Seven new Faculty Career Enhancement (FaCE) Phase II grant projects are currently taking shape across ACM colleges as faculty explore innovative ways to enhance learning in laboratories, performance, classroom, and off-campus study.
Grants totaling nearly $60,000 were awarded in FaCE’s spring 2010 cycle for probing and timely collaborative research across institutions and disciplines and to create and plan wide-ranging collaborative events.
Supported by The Andrew W. Mellon Foundation, the ACM FaCE Project provides funds for collaborative research and events that strengthen curricula, teaching, and student learning outcomes at ACM colleges. Through FaCE activities, ACM faculty and administrators build networks – both across campuses and across disciplines – while developing innovative, effective teaching practices and tools.
More than 20 faculty members, representing nine different colleges and as many different disciplines, are directly involved in planning activities, and many more will ultimately be involved in exploring the new practices in teaching and learning fostered by these projects.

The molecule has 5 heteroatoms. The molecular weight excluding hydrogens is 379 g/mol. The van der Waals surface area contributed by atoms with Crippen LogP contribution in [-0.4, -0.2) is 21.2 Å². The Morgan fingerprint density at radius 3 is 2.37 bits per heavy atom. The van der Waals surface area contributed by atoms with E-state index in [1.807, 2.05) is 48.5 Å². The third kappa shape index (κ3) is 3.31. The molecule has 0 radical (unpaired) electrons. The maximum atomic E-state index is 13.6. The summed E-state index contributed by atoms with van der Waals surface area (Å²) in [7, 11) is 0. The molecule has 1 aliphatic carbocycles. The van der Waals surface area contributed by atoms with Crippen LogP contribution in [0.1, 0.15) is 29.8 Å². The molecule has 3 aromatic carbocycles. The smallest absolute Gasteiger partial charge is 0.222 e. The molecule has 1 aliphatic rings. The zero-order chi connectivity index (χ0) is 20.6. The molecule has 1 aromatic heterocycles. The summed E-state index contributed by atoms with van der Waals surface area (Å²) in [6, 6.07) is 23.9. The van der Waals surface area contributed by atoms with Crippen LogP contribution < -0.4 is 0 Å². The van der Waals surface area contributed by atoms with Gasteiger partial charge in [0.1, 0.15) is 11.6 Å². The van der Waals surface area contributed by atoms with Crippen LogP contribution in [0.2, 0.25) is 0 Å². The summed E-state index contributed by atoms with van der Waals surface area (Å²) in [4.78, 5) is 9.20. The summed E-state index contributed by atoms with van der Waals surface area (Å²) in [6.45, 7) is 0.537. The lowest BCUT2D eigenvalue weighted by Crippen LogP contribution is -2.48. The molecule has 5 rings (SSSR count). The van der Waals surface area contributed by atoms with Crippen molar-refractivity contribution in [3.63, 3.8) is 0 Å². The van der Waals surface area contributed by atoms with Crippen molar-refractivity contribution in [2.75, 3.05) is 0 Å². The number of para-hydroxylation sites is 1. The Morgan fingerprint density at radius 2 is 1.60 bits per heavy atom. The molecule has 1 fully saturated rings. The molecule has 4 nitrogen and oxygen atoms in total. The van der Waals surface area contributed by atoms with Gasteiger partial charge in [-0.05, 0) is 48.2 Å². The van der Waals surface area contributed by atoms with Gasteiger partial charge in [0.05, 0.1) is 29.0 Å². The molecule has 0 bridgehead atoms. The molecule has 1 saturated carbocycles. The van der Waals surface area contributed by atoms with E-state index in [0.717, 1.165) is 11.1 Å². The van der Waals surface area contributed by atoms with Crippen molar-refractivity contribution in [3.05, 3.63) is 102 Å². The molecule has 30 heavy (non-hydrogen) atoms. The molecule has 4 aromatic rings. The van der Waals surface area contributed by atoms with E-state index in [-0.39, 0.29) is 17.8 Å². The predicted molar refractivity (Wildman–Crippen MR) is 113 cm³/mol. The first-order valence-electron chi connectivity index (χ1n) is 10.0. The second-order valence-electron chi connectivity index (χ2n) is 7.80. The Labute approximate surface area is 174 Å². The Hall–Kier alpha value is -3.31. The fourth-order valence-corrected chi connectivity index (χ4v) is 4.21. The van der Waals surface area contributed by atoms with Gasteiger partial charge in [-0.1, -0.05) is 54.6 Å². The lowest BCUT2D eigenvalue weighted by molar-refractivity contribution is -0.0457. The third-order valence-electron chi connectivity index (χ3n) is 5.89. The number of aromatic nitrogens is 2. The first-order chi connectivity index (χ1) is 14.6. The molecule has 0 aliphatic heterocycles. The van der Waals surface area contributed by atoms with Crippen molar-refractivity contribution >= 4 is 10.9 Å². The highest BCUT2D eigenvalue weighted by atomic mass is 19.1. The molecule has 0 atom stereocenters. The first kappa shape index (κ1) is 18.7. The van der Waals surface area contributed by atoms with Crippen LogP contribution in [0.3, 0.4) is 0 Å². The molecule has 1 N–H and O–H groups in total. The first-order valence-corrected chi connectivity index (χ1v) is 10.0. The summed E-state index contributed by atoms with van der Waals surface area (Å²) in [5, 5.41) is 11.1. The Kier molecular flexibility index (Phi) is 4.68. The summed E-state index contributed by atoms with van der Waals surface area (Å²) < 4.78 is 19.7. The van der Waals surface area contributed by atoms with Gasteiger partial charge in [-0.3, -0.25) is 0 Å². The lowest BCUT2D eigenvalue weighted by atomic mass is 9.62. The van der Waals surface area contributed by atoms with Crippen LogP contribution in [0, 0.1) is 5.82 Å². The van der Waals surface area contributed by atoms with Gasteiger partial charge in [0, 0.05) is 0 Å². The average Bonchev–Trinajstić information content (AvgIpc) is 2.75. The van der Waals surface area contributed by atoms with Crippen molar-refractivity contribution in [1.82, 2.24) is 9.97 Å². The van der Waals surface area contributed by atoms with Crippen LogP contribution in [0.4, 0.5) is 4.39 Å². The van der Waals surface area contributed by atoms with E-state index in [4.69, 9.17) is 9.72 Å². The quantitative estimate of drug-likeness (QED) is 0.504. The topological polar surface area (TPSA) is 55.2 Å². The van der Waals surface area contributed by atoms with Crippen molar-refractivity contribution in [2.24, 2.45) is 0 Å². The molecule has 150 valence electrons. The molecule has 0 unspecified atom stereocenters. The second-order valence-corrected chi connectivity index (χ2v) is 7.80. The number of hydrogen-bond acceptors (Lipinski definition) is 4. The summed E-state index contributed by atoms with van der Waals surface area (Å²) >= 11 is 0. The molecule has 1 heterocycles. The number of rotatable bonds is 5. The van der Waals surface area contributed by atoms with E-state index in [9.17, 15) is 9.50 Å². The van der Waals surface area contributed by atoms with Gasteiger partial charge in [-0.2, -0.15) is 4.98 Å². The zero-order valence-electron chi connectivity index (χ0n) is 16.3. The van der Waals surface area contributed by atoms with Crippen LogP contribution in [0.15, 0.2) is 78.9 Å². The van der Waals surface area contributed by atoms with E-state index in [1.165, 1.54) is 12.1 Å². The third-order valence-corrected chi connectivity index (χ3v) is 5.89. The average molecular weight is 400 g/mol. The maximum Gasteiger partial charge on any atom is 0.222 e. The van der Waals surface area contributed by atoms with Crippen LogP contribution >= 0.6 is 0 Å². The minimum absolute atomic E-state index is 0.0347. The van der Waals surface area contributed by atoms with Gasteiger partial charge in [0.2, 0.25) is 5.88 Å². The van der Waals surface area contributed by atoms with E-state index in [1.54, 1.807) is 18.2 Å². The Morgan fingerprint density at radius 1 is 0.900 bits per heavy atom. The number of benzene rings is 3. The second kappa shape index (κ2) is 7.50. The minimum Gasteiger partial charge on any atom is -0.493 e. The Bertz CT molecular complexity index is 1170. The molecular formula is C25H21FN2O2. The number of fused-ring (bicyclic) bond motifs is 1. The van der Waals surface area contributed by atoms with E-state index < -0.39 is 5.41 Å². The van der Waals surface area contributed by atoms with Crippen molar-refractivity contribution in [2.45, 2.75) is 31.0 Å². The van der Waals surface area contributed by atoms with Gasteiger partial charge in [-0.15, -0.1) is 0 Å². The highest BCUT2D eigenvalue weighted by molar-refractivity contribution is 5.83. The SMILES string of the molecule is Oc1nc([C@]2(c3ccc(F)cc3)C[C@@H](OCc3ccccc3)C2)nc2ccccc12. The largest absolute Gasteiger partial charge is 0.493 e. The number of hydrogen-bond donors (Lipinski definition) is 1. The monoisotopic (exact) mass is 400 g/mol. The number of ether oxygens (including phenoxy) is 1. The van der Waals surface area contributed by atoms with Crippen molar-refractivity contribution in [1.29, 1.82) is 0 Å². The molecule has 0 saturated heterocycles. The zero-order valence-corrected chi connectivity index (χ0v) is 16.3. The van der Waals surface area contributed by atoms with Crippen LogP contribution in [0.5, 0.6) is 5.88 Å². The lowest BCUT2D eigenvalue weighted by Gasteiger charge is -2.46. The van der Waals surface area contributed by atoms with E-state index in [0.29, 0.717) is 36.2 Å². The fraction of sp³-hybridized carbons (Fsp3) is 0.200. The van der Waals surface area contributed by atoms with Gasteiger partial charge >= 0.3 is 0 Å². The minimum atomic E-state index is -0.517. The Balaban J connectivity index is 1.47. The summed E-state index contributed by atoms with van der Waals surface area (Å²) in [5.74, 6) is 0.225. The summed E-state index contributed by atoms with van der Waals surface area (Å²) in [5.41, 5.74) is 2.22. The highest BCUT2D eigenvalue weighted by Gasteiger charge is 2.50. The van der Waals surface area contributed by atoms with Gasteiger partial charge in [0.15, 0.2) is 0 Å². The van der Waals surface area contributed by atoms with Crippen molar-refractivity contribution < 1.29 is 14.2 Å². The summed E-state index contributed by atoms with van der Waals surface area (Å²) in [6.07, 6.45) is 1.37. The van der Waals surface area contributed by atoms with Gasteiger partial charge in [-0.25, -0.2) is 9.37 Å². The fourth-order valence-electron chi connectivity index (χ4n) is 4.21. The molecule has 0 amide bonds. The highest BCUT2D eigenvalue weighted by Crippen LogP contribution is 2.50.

The three collaborative research projects range from global citizenship on the island of Malta to Islam Studies to genes and bacteria.
Faculty from Luther, Coe, Cornell, and Ripon Colleges will work together to explore the feasibility of a short-term study abroad course on the island nation of Malta. The course, Global Citizenship, will look at issues of poverty, migration, culture, and nationhood, among others and would be offered through Luther College as soon as June 2011. Luther professors Deborah Norland (education) and John Moeller (political science and Director, Center for Ethics and Public Life) are the project leaders. They propose Malta as an “ideal country” for such a short-term experiential course. Although Malta is part of the European Community, it continues to be a developing nation with a rich history of cultures intermingling, most recently receiving northern African refugees who see Malta as their entry into the European Community.